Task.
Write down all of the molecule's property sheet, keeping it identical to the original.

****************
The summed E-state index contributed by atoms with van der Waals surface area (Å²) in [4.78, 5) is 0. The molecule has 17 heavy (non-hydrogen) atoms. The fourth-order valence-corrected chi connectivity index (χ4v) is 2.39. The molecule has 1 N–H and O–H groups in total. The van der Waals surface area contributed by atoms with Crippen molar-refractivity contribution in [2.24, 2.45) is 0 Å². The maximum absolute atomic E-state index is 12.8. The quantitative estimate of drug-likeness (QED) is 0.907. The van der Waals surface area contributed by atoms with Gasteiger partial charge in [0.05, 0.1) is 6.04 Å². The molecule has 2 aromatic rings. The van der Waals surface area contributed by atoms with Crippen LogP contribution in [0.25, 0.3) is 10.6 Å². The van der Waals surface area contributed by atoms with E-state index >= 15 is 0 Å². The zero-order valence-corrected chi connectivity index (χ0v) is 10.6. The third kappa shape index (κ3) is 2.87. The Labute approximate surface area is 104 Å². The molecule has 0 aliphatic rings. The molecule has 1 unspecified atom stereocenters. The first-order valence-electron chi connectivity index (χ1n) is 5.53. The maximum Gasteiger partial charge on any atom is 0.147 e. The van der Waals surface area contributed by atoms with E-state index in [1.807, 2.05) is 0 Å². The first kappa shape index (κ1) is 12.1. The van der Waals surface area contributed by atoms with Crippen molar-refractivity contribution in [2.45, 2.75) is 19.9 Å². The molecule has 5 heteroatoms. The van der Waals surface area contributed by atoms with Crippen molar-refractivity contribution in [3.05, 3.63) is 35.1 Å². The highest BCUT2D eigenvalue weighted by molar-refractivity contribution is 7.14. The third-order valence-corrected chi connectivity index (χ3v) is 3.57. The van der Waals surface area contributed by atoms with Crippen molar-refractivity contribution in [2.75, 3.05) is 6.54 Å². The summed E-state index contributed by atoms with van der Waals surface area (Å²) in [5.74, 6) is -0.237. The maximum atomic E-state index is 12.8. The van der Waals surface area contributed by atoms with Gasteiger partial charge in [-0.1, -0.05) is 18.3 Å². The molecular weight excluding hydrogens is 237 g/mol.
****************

The summed E-state index contributed by atoms with van der Waals surface area (Å²) in [4.78, 5) is 0. The molecule has 17 heavy (non-hydrogen) atoms. The fourth-order valence-corrected chi connectivity index (χ4v) is 2.39. The molecule has 1 N–H and O–H groups in total. The van der Waals surface area contributed by atoms with Crippen molar-refractivity contribution in [2.24, 2.45) is 0 Å². The maximum absolute atomic E-state index is 12.8. The quantitative estimate of drug-likeness (QED) is 0.907. The van der Waals surface area contributed by atoms with Gasteiger partial charge in [0.05, 0.1) is 6.04 Å². The molecule has 2 aromatic rings. The van der Waals surface area contributed by atoms with Crippen LogP contribution in [0.25, 0.3) is 10.6 Å². The van der Waals surface area contributed by atoms with E-state index >= 15 is 0 Å². The zero-order valence-corrected chi connectivity index (χ0v) is 10.6. The third kappa shape index (κ3) is 2.87. The Labute approximate surface area is 104 Å². The molecule has 0 aliphatic rings. The molecule has 1 unspecified atom stereocenters. The first-order valence-electron chi connectivity index (χ1n) is 5.53. The maximum Gasteiger partial charge on any atom is 0.147 e. The van der Waals surface area contributed by atoms with E-state index in [1.807, 2.05) is 0 Å². The first kappa shape index (κ1) is 12.1. The van der Waals surface area contributed by atoms with Crippen molar-refractivity contribution in [2.45, 2.75) is 19.9 Å². The molecule has 5 heteroatoms. The van der Waals surface area contributed by atoms with Crippen molar-refractivity contribution in [3.05, 3.63) is 35.1 Å². The highest BCUT2D eigenvalue weighted by molar-refractivity contribution is 7.14. The third-order valence-corrected chi connectivity index (χ3v) is 3.57. The van der Waals surface area contributed by atoms with Crippen molar-refractivity contribution in [2.75, 3.05) is 6.54 Å². The summed E-state index contributed by atoms with van der Waals surface area (Å²) in [5.74, 6) is -0.237. The maximum atomic E-state index is 12.8. The van der Waals surface area contributed by atoms with Gasteiger partial charge in [-0.1, -0.05) is 18.3 Å². The molecular weight excluding hydrogens is 237 g/mol.